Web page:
So far, most of the articles about Ni no Kuni 2: Revenant Kingdom (opens in new tab) have been concerned with how the combat works, and how its Studio Ghibli aesthetic will knock you on your ass. I mean, seriously: four hours of playing through it, and I've beaten up so many adorable creatures I'm not sure I can ever enjoy a GIF of a dog wearing booties ever again.
I'm kidding, of course - I can always enjoy that. But it does say something about Ni no Kuni 2's wholesome world that even the low-level cannon fodder is so perfectly designed - including chubby hamsters with mohawks - that I feel bad about massacring them. Luckily I also got to try some of the game's other activities beyond exploring, fighting, skirmishing, and running around looking adorable in capes.
Ni no Kuni 2 is the story of a young king and his attempts to reclaim his throne and build a happy kingdom. So it's fitting that in Chapter 4, a management mode is introduced, because being a royal isn't just about sitting down and polishing your family jewels. It's a mini city management sim where you can build armories and training grounds for higgledy (the cute little elemental sprites that come to your aid in battle), then fill those buildings with skilled people. Think Fallout Shelter - but with less potential for dying of radiation sickness - and you won't be far off.
Away from the throne room, this mode opens up a bunch of new side quests, as you hunt down the best people to work in your kingdom. Of course, no one wants to sign up for free, so you'll end up in a spiral of monster-slaying, item-hunting quests. Your first recruitment target is Aunt Martha, higgledy expert and all-around good sort. To get her to join your cause, you'll need to get back her best pan scourer (apparently dishwashers haven't yet made it to Ding Dong Dell or its suburbs), which entails fighting a big monster. Doesn't it always?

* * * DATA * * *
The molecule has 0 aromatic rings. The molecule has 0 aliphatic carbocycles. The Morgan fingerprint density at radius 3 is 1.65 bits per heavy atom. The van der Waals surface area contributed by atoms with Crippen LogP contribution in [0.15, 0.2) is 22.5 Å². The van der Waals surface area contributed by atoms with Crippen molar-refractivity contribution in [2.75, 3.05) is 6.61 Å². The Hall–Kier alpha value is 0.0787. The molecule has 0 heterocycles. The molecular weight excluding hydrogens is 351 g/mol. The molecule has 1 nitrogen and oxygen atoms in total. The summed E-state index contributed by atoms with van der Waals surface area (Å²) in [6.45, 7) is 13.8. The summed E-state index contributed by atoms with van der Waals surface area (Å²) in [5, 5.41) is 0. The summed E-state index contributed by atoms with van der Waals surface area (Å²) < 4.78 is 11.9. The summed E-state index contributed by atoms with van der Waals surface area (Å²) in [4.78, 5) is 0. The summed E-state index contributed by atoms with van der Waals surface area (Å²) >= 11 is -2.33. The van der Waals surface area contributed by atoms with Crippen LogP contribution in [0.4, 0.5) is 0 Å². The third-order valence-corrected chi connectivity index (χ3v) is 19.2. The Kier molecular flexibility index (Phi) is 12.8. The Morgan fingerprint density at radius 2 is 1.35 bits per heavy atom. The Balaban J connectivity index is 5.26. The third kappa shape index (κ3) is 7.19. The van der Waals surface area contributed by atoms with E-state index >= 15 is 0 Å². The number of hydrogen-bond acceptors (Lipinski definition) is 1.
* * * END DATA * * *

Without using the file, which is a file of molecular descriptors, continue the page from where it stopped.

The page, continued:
I was also intrigued by the top-down puzzle mode in the minigame Cradle of Light. It involves a playing board of squares, some statues, and a story; I had to map out a route across board, via all the landmarks, following the order of the tale. I didn't have time to dig into it as much as I'd like, but it was fun to find a smart little mini-game amongst all the battling and royal duties. It's nice to know that even with a solid four hours of playtime, I was really just getting a whistle-stop tour of the Revenant Kingdom and all its secrets.
Basically, on top of looks and a story that are too pure and wholesome for this world Ni no Kuni 2 is packing some extra treats for the ride.